You can never be completely assured that whatever website you're connecting to is not serving you something malicious. However, there are multiple reasons why installation of malware on a specific user's machine would be difficult.
Typically speaking, whatever browser you use has its own security measures preventing the installation of malware. Code running in a properly working browser (theoretically) can do limited damage. (doubly so if you just do one thing on the browser, close it, and restart to do whatever you need to do next) If you're using an open source browser the likelihood of it being malicious is lower as you can just build from the source and everyone can see and audit the source if they so choose. If you're using a closed source browser, it's easier for a government to slip in malicious code by bribing the right people, but...
In addition to having to sneak in an exploit into a browser, they would also have to sneak in malicious code for a server to serve up. What a normal person views clearly isn't malicious (if it were, someone would likely notice quite quickly as well), so they'd have to serve up something specifically malicious for the target, which leaves room for discovery if a glitch occurs. Furthermore, exploits aren't laser-guided munitions. Once they're found out (and browsers are amongst the most actively probed software for vulnerabilities given their wide use by the public), anyone can exploit them and they will need to be patched out to protect the normal, innocent civilian (at which point your target has access to the security patch). This will harm the browser's reputation, leading to decreased usage and presumably decreased revenue. (much more so if it is found out to be intentional)
That said, if you upset a nation-state (or any exceptionally well-funded) actor enough, they can get around all that. Browsers aren't completely secure and you can buy existing zero-day exploits to bypass security measures, but they're a scarce resource and don't come cheap. (and you might need multiple to exploit someone) Bribing organisations also comes with a hefty price tag. At some point even if you really don't like someone, any benefit you might get outweighs the cost.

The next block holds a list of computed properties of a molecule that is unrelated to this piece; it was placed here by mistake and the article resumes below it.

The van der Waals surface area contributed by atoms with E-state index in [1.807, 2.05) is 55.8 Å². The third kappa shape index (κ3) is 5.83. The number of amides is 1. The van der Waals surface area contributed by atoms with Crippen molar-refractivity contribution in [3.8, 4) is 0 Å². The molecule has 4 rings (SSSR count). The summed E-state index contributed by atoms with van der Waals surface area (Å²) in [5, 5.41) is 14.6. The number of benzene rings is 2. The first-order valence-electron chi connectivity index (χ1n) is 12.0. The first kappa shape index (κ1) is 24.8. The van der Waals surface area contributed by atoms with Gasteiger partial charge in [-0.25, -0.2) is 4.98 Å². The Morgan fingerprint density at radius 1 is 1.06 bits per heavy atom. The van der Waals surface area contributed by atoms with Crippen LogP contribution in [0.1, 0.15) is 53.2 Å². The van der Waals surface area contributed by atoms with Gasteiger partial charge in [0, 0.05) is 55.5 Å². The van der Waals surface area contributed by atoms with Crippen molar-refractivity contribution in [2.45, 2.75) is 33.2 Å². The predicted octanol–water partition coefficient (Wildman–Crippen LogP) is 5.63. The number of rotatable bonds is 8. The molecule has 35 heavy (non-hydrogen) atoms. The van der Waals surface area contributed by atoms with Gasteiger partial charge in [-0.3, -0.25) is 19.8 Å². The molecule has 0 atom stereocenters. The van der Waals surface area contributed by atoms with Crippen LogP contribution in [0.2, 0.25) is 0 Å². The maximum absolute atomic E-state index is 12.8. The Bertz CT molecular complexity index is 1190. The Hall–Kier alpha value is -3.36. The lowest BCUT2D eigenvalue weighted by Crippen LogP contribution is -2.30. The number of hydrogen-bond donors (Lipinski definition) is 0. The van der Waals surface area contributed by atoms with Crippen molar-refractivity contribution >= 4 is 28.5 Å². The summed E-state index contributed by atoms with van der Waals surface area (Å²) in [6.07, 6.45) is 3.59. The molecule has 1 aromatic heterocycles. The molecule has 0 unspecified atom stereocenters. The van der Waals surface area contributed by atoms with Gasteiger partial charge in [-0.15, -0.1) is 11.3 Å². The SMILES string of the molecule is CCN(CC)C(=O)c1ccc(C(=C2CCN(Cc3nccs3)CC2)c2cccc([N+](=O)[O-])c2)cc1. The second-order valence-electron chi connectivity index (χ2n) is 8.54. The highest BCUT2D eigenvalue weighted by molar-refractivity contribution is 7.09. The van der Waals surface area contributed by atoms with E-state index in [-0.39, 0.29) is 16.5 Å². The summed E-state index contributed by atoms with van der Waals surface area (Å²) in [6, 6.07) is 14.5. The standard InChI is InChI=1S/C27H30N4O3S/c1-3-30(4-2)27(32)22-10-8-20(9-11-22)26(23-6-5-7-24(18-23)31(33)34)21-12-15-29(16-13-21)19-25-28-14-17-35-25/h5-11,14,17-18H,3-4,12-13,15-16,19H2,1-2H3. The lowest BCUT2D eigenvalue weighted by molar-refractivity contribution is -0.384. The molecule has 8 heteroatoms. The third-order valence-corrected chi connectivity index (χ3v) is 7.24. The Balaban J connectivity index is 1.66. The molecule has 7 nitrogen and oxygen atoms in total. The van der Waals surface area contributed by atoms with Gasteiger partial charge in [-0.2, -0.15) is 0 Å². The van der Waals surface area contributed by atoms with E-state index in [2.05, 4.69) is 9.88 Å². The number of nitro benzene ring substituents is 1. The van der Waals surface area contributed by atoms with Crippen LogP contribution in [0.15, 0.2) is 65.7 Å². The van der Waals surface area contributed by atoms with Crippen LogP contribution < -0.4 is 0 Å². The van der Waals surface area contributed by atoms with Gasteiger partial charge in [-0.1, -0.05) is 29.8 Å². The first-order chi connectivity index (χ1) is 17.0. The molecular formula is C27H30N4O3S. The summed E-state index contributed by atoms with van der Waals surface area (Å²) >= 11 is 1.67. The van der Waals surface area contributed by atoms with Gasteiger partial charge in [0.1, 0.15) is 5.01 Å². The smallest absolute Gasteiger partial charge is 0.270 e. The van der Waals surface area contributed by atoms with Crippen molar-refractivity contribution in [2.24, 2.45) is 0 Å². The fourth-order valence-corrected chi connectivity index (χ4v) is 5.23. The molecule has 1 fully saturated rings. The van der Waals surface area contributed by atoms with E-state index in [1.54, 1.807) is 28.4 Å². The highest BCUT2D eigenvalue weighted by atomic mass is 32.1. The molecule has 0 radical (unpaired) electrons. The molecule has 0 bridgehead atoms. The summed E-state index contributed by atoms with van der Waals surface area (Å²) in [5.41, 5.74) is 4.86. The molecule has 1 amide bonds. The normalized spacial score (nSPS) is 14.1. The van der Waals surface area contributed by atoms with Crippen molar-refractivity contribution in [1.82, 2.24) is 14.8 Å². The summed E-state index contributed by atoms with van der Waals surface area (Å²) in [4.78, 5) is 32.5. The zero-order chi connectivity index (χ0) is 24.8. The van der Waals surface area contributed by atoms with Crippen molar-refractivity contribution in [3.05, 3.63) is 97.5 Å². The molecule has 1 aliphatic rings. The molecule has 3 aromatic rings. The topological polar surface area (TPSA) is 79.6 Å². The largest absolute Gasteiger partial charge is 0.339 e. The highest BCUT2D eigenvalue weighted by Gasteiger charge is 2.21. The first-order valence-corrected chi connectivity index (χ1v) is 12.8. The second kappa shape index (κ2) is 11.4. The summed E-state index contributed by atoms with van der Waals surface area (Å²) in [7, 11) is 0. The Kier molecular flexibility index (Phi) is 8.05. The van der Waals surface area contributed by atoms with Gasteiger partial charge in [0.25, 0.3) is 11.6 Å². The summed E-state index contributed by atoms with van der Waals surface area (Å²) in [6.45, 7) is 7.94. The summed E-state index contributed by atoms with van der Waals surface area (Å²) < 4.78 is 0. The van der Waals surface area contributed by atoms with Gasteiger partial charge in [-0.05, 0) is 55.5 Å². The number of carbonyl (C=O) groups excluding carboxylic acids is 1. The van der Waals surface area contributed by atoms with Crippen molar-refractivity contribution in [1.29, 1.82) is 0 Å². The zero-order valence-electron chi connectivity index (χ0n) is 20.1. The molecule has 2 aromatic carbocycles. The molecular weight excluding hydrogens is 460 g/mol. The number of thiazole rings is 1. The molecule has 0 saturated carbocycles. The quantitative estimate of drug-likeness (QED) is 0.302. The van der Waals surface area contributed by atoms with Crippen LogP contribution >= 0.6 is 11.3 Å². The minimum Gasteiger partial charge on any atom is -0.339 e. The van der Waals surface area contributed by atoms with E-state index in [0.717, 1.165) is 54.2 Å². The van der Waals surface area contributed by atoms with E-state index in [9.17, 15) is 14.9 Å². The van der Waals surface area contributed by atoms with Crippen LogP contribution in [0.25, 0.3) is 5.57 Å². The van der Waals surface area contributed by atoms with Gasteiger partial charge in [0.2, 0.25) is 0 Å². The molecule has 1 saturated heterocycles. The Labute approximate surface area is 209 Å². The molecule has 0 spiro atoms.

Instead, they may consider things like... just looking at the video being posted and attempting to figure out where it's being filmed (which if you believe 4chan, they've done and got the Russians to bomb an ISIS training camp, probably with something like a man-week of effort) or subpoenaing the website for IP access logs in case they aren't going through a VPN and then trying to use an exploit on other out-of-date software. Might even come with a free digital fingerprint even if you are accessing the site in a secure manner. Why spend hundreds of thousands of dollars or more if you can get the desired result for pennies on the dollar?
They could also just operate non-surreptitiously and force you to install spyware yourself. Or make you identify yourself to use most services. (to my understanding, this is fairly common in South Korea)
Or they could just bypass all that, and bribe one of your likely poorly-paid flunkies to give them the info they need. Or just indiscriminately drone strike places they think you might be since their citizens don't care too much about that sort of thing.
So really, the best defence is to not upset such organizations too much.